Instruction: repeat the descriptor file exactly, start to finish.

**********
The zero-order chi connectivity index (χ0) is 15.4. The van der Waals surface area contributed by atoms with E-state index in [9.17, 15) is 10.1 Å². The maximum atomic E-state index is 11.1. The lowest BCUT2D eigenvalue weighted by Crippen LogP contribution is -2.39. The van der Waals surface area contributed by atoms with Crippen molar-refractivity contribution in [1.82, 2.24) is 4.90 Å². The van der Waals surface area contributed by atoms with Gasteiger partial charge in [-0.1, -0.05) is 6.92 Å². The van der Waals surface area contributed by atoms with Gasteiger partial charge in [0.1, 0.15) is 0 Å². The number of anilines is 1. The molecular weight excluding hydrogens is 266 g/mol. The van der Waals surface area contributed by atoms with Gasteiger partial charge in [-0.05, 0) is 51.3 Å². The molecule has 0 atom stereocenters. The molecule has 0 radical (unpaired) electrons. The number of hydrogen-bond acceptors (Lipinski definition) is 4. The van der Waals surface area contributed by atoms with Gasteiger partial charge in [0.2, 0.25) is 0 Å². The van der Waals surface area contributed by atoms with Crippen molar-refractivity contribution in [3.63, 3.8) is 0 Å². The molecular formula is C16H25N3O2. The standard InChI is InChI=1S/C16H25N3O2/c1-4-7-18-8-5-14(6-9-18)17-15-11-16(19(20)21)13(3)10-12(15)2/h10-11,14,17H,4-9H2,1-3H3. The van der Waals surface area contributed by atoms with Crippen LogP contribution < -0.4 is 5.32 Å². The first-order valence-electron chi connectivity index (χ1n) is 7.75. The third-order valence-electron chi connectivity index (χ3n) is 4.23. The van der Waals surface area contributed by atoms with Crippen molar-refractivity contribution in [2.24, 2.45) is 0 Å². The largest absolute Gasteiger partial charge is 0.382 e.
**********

The zero-order chi connectivity index (χ0) is 15.4. The van der Waals surface area contributed by atoms with E-state index in [9.17, 15) is 10.1 Å². The maximum atomic E-state index is 11.1. The lowest BCUT2D eigenvalue weighted by Crippen LogP contribution is -2.39. The van der Waals surface area contributed by atoms with Crippen molar-refractivity contribution in [1.82, 2.24) is 4.90 Å². The van der Waals surface area contributed by atoms with Gasteiger partial charge in [-0.1, -0.05) is 6.92 Å². The van der Waals surface area contributed by atoms with Gasteiger partial charge in [0.1, 0.15) is 0 Å². The number of anilines is 1. The molecular weight excluding hydrogens is 266 g/mol. The van der Waals surface area contributed by atoms with Gasteiger partial charge in [-0.05, 0) is 51.3 Å². The molecule has 0 atom stereocenters. The molecule has 0 radical (unpaired) electrons. The number of hydrogen-bond acceptors (Lipinski definition) is 4. The van der Waals surface area contributed by atoms with Gasteiger partial charge in [0.2, 0.25) is 0 Å². The van der Waals surface area contributed by atoms with Crippen molar-refractivity contribution in [3.63, 3.8) is 0 Å². The molecular formula is C16H25N3O2. The standard InChI is InChI=1S/C16H25N3O2/c1-4-7-18-8-5-14(6-9-18)17-15-11-16(19(20)21)13(3)10-12(15)2/h10-11,14,17H,4-9H2,1-3H3. The van der Waals surface area contributed by atoms with Crippen LogP contribution < -0.4 is 5.32 Å². The first-order valence-electron chi connectivity index (χ1n) is 7.75. The third-order valence-electron chi connectivity index (χ3n) is 4.23. The van der Waals surface area contributed by atoms with Crippen molar-refractivity contribution in [2.24, 2.45) is 0 Å². The largest absolute Gasteiger partial charge is 0.382 e.